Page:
Living in such an often unforgiving environment, with extremely cold temperatures and often fragmentary nocturnal cycles, it’s no wonder a lot of the music produced in Finland is soaked in despair, melancholy and delirium. It should come as no surprise then, that their debut album; “Ikuisen Talven Sarastus” essentially means ‘At The Dawn Of Winter Eternal’…but are they resigning themselves to an existence in icy isolation? Let’s find out…
The eight-track mini-album opens up with “Kaamos Warriors” itself and I guess it’s like a declaration of intent if you will…the foreboding intro of the sinister guitar tone leads into an eruption of blast-beats and unrelenting percussion, accompanying the evil snarls of vocalist Mikko. There’s an uncomfortable, unholy aura to the track, reinforced by the chilling monastic vocal chanting, almost ritualistic over the cold, blackened metal; a decent start this. We follow this up with “Talventuoja” which I’m honestly struggling to translate…it’s message roughly means (And I mean this as an interpretation) the reaper is the bringer of Winter; for the cold solitude of endless nights is comparable to death itself; dark and void, and musically the slower tempo, owing much to the sound of say, SATYRICON for example, allows the song to impose a sense of dread and seriousness upon the listener, though the guitar solo and abrupt ending spoil the vibe of the track ever so slightly.
Thankfully there are a handful of English titles here too, making life a little bit easier for me truthfully, with the first of which being “Winter Eternal”. Another gradual build here, blending their brand of blackened death with subtle battle metal aesthetics, coming across as more of a march than a full track if you will; it’s quite regimented and linear and honestly it’s about as flat as you’ll find this type of metal. The other English tracks comprise of “Immortals” and “Secrets Of Stars”…the former delivering an interesting blend of acoustic guitar and harmonious, choir-esque vocals underlying the sonic intensity, while the latter offers a more up-tempo, pacier slab of melodic metal, providing a late album highlight. It’s full of groove and rhythm and it’s, dare I say it, catchy…? Before we then round things off with the title track itself; returning to their cold, brooding visceral misery.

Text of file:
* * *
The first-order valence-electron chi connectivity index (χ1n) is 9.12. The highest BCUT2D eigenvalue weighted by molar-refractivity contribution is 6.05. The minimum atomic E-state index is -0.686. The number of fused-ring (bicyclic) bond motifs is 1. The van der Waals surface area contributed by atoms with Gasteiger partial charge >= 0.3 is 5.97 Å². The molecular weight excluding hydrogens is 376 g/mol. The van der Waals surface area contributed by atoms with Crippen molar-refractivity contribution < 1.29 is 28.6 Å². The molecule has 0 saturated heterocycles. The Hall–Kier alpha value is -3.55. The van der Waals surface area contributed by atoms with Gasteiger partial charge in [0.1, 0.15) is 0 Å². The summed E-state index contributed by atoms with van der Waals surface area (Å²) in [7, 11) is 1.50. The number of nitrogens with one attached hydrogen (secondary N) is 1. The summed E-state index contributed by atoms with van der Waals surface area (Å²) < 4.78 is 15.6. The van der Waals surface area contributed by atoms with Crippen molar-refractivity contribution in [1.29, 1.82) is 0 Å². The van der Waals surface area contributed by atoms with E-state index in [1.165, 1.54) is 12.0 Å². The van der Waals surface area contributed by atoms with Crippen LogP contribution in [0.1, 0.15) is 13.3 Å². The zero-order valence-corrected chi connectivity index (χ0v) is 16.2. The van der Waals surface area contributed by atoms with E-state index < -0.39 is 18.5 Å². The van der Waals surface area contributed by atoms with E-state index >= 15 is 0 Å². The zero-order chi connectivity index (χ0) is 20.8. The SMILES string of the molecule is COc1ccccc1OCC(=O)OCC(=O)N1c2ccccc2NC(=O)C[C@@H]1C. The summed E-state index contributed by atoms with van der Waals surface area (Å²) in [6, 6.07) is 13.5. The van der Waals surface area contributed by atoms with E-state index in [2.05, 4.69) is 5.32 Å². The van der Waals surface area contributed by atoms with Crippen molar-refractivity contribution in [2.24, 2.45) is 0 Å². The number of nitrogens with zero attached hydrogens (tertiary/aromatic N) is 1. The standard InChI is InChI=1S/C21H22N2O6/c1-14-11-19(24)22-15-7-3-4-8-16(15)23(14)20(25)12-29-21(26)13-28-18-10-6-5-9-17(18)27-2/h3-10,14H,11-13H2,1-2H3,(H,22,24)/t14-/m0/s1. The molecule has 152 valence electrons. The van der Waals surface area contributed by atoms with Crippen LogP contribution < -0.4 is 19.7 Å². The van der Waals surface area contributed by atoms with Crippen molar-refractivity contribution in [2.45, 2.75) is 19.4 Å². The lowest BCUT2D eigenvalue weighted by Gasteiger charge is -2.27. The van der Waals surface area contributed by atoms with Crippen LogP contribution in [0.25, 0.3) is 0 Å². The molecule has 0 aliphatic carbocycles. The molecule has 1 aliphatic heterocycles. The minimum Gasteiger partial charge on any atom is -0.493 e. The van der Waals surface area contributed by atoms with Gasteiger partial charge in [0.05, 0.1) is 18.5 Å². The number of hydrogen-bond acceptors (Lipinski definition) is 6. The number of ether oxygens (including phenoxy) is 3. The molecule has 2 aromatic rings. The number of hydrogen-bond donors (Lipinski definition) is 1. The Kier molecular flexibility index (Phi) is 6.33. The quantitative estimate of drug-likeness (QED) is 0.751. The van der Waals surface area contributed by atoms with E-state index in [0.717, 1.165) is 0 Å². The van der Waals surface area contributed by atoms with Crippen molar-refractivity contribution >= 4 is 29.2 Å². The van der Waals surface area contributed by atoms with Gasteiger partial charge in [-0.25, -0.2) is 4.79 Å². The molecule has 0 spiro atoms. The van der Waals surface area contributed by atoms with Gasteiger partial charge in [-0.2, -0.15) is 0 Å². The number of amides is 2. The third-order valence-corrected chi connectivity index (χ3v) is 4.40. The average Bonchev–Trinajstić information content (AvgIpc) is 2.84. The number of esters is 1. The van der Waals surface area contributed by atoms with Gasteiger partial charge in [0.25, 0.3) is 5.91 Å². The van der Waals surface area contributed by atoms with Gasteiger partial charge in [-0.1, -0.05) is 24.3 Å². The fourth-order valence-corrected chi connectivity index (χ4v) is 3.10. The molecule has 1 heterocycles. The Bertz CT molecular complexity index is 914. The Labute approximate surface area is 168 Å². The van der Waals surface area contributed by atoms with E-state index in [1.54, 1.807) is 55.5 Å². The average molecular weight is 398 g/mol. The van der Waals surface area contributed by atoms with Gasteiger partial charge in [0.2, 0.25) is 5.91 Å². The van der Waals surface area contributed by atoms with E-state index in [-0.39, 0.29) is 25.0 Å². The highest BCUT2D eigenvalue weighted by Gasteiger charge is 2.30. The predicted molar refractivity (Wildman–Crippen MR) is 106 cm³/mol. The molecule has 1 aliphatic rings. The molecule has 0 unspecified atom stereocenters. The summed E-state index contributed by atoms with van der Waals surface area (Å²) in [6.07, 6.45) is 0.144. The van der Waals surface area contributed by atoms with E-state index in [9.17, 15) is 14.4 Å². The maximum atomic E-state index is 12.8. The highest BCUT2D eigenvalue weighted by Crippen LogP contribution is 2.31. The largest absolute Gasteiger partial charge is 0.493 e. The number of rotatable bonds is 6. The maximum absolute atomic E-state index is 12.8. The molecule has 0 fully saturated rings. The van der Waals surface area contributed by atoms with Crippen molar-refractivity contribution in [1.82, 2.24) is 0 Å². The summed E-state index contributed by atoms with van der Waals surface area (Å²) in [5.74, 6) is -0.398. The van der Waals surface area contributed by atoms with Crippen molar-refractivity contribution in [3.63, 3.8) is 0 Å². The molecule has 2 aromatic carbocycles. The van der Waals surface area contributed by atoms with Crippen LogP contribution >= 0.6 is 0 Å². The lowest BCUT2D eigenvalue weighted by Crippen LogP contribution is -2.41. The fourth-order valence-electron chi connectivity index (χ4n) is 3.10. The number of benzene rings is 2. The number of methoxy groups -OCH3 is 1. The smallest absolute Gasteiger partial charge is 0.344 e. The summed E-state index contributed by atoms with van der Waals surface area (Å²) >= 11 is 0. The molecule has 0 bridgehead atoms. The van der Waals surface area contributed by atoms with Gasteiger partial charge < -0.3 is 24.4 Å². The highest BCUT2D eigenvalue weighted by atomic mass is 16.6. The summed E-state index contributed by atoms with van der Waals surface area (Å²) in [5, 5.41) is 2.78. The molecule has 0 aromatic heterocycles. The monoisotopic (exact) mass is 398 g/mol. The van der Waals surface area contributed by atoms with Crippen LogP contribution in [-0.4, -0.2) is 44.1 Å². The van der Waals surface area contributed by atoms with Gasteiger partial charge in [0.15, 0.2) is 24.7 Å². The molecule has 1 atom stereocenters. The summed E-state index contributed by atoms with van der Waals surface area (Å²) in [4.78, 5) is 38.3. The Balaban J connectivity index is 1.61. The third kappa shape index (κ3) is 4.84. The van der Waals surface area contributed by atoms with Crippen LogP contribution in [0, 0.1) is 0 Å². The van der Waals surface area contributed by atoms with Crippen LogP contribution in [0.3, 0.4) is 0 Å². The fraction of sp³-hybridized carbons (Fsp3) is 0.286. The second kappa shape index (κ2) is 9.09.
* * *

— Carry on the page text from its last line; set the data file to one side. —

Let’s not beat around the snow covered bush here…the Nordic / Baltic region for blackened death metal bands is like a cave in the Kanto region for the mighty Zubat, walk just a couple of steps in any direction and you’ll have one screeching in your face. This doesn’t necessarily mean the genre is completely over-saturated however…for a band practically just a year old, this is a really promising debut. At just over twenty minutes it’s a short album, but that makes this an easy, accessible listen for such a niche underground genre. Warriors…raise your pork swords, winter is coming.